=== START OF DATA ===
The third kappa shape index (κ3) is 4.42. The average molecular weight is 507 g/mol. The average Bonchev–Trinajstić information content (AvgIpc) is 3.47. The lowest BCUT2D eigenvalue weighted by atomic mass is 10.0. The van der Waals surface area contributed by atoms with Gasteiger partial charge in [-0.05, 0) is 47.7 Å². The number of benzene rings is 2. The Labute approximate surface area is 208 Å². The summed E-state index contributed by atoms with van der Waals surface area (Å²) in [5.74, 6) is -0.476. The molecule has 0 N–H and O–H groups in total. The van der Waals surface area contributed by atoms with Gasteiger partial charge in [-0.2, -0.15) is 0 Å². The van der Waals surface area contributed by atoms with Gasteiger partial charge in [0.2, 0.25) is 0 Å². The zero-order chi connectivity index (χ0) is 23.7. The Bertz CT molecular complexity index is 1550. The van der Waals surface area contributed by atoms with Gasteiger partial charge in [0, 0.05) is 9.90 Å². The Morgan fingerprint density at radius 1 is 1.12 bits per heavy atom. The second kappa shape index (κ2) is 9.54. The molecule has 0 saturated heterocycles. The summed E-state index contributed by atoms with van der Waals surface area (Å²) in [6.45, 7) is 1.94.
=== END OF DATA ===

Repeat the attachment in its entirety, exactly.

The third kappa shape index (κ3) is 4.42. The average molecular weight is 507 g/mol. The average Bonchev–Trinajstić information content (AvgIpc) is 3.47. The lowest BCUT2D eigenvalue weighted by atomic mass is 10.0. The van der Waals surface area contributed by atoms with Gasteiger partial charge in [-0.05, 0) is 47.7 Å². The number of benzene rings is 2. The Labute approximate surface area is 208 Å². The summed E-state index contributed by atoms with van der Waals surface area (Å²) in [5.74, 6) is -0.476. The molecule has 0 N–H and O–H groups in total. The van der Waals surface area contributed by atoms with Gasteiger partial charge in [-0.2, -0.15) is 0 Å². The van der Waals surface area contributed by atoms with Gasteiger partial charge in [0.2, 0.25) is 0 Å². The zero-order chi connectivity index (χ0) is 23.7. The Bertz CT molecular complexity index is 1550. The van der Waals surface area contributed by atoms with Gasteiger partial charge in [0, 0.05) is 9.90 Å². The Morgan fingerprint density at radius 1 is 1.12 bits per heavy atom. The second kappa shape index (κ2) is 9.54. The molecule has 0 saturated heterocycles. The summed E-state index contributed by atoms with van der Waals surface area (Å²) in [6.45, 7) is 1.94.